Though there is a base camp just a couple hours from the top of Jbel Toubkal in the High Atlas Mountains, offering cooking facilities, showers (often cold water only) and beds with a thin mattress, you must bring your own sleeping bag and sleeping mat, preferably a name brand like Thermorest. Reviewers of hiking gear often suggest buying synthetic fiber-filled sleeping bags. However, as long as your bag remains dry, then you’ll have no problems with down-filled. In addition to your sleeping bag, bring a sleeping liner or sleep sheet, which can be cleaned easier than your sleeping bag and dries much, much quicker.

The next piece of winter equipment you’ll need for hiking or trekking in the High Atlas Mountains in Morocco is hiking boots. If you choose to bring leather boots, make sure to bring along a water sealant like Nikiwax and doubly make sure they are Gortex or Sympatex lined, making them both water- and snowmelt-proof. The best boot choice, nevertheless, are ones that are synthetic with Gortex. If you have warm socks, such as Smartwool hybrids with Coolmax fibers, then you’ve got no worries. Outdoor stores the world over sells these for $13 to $27 USD. Liner socks and extra shoe-strings can make life a little more bearable if you’re planning a multi-day hike.

The winter season on Jbel Toubkal is a long one given the altitude. With temperatures in the mid-60s and -70s in Marrakech and Ouarzazate, the High Atlas, especially around Mount Toubkal, can be in the teens. Boots, then, only offer so much traction for snow and ice. If you want a comfortable hike or trek up and down Jbel Toubkal, then you must wear crampons. Now, you won’t necessarily need the kind that screw into the bottom of your boots, but crampons that clamp over the top with metal components underneath are fantastic for reasonable amounts of snow. Crampons that cover your heal and forefoot are better for upward and downward mobility, however.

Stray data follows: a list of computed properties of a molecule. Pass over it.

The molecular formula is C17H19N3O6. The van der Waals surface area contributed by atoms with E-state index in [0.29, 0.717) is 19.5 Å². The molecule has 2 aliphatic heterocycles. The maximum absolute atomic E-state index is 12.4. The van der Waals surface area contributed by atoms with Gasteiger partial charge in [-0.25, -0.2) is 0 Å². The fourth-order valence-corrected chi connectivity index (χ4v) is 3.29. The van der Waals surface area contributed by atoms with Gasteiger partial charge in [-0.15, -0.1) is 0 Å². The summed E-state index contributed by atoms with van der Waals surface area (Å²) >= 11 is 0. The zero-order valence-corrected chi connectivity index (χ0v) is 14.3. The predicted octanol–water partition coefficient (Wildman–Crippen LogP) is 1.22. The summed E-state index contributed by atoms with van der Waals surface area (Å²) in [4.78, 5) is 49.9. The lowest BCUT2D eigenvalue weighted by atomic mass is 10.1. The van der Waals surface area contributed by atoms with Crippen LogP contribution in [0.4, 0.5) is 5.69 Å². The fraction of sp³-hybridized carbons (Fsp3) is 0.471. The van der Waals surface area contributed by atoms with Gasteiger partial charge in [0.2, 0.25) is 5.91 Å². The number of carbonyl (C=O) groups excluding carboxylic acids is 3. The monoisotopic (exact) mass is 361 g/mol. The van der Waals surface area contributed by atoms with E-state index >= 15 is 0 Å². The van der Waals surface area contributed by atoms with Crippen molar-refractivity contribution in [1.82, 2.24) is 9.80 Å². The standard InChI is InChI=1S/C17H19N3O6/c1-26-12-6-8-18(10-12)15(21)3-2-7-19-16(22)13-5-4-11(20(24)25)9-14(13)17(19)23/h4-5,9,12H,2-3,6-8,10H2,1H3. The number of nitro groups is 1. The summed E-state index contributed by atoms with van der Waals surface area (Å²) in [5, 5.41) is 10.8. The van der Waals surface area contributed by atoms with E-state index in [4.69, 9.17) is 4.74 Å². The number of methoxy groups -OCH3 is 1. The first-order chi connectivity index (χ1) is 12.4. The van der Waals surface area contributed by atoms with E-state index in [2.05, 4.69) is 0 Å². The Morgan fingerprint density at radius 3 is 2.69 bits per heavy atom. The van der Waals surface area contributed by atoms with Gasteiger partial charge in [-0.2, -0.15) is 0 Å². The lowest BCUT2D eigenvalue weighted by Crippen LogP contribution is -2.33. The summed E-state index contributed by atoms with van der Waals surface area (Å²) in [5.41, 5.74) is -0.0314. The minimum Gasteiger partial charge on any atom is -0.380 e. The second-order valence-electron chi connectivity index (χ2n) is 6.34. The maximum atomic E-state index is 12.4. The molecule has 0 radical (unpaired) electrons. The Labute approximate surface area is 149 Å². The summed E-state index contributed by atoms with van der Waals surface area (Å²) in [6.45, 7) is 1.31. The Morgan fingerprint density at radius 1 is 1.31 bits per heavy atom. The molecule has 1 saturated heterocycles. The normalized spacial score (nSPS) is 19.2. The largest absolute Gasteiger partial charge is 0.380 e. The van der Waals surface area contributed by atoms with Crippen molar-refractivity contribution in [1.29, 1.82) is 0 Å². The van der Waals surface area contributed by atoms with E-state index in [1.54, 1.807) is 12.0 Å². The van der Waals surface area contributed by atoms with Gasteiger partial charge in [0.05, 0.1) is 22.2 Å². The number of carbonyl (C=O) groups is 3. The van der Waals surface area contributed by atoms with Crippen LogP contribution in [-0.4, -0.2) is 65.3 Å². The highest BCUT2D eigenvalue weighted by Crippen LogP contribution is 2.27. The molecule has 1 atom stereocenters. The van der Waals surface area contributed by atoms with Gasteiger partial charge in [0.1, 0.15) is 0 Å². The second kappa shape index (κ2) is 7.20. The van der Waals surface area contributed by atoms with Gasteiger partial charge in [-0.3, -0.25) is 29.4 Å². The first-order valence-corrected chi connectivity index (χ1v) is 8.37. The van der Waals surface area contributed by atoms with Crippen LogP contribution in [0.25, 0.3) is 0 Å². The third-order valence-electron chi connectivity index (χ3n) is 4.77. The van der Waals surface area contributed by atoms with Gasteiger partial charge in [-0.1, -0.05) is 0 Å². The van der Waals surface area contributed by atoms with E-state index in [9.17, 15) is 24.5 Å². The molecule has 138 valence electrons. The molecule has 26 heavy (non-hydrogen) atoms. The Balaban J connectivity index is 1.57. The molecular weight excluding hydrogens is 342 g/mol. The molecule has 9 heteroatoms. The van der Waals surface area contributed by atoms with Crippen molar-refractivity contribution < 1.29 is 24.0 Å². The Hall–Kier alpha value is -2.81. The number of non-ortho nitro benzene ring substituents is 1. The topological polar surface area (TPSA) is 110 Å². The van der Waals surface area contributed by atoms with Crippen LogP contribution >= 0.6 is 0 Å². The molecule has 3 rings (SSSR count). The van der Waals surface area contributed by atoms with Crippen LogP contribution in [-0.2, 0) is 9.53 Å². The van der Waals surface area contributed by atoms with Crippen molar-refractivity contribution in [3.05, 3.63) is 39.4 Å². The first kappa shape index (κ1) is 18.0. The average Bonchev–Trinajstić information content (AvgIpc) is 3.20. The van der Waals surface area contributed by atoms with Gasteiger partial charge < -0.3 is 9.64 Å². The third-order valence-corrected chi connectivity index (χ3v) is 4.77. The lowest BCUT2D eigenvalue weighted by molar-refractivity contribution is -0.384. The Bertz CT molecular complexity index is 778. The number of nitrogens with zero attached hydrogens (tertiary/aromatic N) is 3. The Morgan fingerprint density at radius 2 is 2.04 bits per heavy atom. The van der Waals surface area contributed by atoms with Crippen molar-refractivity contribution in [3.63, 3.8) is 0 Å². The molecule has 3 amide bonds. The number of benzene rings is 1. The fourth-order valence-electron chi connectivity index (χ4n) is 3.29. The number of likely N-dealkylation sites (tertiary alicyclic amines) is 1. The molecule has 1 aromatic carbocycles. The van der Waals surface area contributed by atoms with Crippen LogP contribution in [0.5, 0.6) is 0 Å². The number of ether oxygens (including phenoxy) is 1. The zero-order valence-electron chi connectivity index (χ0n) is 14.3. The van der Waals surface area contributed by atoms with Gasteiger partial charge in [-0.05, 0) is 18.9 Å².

One additional piece of equipment that cannot be ignored is hiking poles. Offering both balance and security, hiking poles are just as important as crampons and boots insofar as comfort and safety are concerned. Just as boots have crampons, hiking poles often come with screw on-off saucers making snow hiking easier as your poles won’t sink to the ground but will stay on top of the snow.

Hiking Jbel Toubkal in Morocco also requires some quintessential winter equipment. Bring two pairs of gloves, a neck scarf or two, wearing wicking layers underneath your hiking cardigan. You’ll also want pants that are tripartite: waterproof, windproof, and wicking. Additionally, polarized sunglasses and winter face cream (UV protectant of 30 spf) make winter wind- and sun-burns less likely and more tolerable.

The High Atlas Mountain range in Morocco with Jbel Toubkal form the backbone of this multifaceted country. Morocco affords outdoor lovers from experienced, hardcore hikers and trekkers to day strollers a chance to experience a part of the country often overlooked by ninety-nine percent of holidaymakers to Morocco. With the proper hiking gear for Morocco, you’ll experience the genuine Morocco where inhabitants work the lands and herd the livestock the same as years long passed.